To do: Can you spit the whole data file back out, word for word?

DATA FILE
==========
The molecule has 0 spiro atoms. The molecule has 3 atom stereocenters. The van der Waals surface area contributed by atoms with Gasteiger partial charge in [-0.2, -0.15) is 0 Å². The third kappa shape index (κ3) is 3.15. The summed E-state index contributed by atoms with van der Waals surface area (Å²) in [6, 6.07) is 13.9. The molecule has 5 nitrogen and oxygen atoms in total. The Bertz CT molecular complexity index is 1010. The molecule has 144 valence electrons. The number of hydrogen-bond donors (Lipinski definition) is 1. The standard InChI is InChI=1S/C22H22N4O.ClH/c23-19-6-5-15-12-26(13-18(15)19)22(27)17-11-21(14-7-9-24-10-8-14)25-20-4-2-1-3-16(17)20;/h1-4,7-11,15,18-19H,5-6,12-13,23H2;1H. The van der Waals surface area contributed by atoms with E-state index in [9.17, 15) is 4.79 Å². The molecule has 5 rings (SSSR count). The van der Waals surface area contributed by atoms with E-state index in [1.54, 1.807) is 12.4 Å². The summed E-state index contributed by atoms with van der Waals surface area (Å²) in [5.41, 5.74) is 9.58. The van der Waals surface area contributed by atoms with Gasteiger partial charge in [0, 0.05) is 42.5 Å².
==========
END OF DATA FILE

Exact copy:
The molecule has 0 spiro atoms. The molecule has 3 atom stereocenters. The van der Waals surface area contributed by atoms with Gasteiger partial charge in [-0.2, -0.15) is 0 Å². The third kappa shape index (κ3) is 3.15. The summed E-state index contributed by atoms with van der Waals surface area (Å²) in [6, 6.07) is 13.9. The molecule has 5 nitrogen and oxygen atoms in total. The Bertz CT molecular complexity index is 1010. The molecule has 144 valence electrons. The number of hydrogen-bond donors (Lipinski definition) is 1. The standard InChI is InChI=1S/C22H22N4O.ClH/c23-19-6-5-15-12-26(13-18(15)19)22(27)17-11-21(14-7-9-24-10-8-14)25-20-4-2-1-3-16(17)20;/h1-4,7-11,15,18-19H,5-6,12-13,23H2;1H. The van der Waals surface area contributed by atoms with E-state index in [9.17, 15) is 4.79 Å². The molecule has 5 rings (SSSR count). The van der Waals surface area contributed by atoms with E-state index in [1.54, 1.807) is 12.4 Å². The summed E-state index contributed by atoms with van der Waals surface area (Å²) in [5.41, 5.74) is 9.58. The van der Waals surface area contributed by atoms with Gasteiger partial charge in [0, 0.05) is 42.5 Å².